My journey to Wasgomuwa National Park was fascinating. It is the only national park in Sri Lanka’s Central Province where you can see elephants in groups in their natural habitat. It is a wildlife photographer’s paradise.  This park, bounded by two major rivers,  the Mahaweli and Amban Ganga, was inhabited by people during the era of the  ancient Sinhala kingdom. Irrigation canals and tanks (wewas) bear witness to the past prosperity but its present value lies in conserving 23 species of mammals, 143 varieties  of birds and various amphibians, reptiles, butterflies and fish, as well as a rich diversity of plants.

If  Wasgomuwa’s scenic beauty was impressive, then Wilpattu was even better.  The Wilpattu National Park lies on the West Coast and is mainly thick secondary forest. One of the unique features of the topography of the park is the concentration of villus, basin-like natural tanks, where large flocks of water birds and herds of wild animals come to quench their thirst. These villus are also the home of crocodiles.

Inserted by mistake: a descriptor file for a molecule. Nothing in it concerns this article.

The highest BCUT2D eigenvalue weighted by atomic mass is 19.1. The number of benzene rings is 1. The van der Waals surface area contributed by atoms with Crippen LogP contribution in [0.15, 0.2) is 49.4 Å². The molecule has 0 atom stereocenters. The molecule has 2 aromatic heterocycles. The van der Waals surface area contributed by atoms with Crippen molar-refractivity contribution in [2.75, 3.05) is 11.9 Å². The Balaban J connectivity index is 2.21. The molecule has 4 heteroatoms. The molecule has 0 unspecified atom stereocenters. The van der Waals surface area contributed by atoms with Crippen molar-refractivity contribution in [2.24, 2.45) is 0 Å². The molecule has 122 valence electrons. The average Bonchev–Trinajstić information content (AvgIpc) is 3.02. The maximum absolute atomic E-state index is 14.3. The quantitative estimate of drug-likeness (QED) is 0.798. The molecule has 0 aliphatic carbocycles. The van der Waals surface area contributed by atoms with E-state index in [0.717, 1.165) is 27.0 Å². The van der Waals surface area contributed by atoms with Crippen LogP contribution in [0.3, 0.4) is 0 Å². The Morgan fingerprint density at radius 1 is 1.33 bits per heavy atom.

Kudriamalie Point

The park is also famous for its spotted leopards and sloth bears. Herds of deer, and sambhur (elk) in groups of twos and threes, could easily be seen in the park. Moreover, the ancient Kudriamalie Point lies in the western part of the park close to the coast and a number of archaeological sites are dotted within the jungles of Wilpattu.

As I drove back home visiting each national park, I looked back on great days sampling some of the best wilderness areas in the country. The authorities of the parks have a duty to protect the animals from human vultures who are always eyeing prey in the jungles.